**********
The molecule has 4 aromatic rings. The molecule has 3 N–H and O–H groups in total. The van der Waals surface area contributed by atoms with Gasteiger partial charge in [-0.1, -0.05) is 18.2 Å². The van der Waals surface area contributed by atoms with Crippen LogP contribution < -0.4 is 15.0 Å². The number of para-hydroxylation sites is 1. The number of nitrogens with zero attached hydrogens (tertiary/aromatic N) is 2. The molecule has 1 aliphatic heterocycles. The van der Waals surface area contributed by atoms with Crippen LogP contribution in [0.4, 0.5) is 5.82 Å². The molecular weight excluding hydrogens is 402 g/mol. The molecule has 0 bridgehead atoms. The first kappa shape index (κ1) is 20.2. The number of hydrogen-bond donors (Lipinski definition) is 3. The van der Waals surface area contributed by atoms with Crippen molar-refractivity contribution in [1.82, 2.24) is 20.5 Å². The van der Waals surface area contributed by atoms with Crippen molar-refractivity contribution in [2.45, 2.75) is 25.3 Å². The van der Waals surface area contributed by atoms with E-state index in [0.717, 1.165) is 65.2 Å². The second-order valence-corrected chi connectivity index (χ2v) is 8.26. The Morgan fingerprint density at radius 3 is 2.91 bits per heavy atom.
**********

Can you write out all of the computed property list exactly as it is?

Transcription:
The molecule has 4 aromatic rings. The molecule has 3 N–H and O–H groups in total. The van der Waals surface area contributed by atoms with Gasteiger partial charge in [-0.1, -0.05) is 18.2 Å². The van der Waals surface area contributed by atoms with Crippen LogP contribution < -0.4 is 15.0 Å². The number of para-hydroxylation sites is 1. The number of nitrogens with zero attached hydrogens (tertiary/aromatic N) is 2. The molecule has 1 aliphatic heterocycles. The van der Waals surface area contributed by atoms with Crippen LogP contribution in [0.4, 0.5) is 5.82 Å². The molecular weight excluding hydrogens is 402 g/mol. The molecule has 0 bridgehead atoms. The first kappa shape index (κ1) is 20.2. The number of hydrogen-bond donors (Lipinski definition) is 3. The van der Waals surface area contributed by atoms with Crippen molar-refractivity contribution in [1.82, 2.24) is 20.5 Å². The van der Waals surface area contributed by atoms with Crippen molar-refractivity contribution in [2.45, 2.75) is 25.3 Å². The van der Waals surface area contributed by atoms with E-state index in [0.717, 1.165) is 65.2 Å². The second-order valence-corrected chi connectivity index (χ2v) is 8.26. The Morgan fingerprint density at radius 3 is 2.91 bits per heavy atom.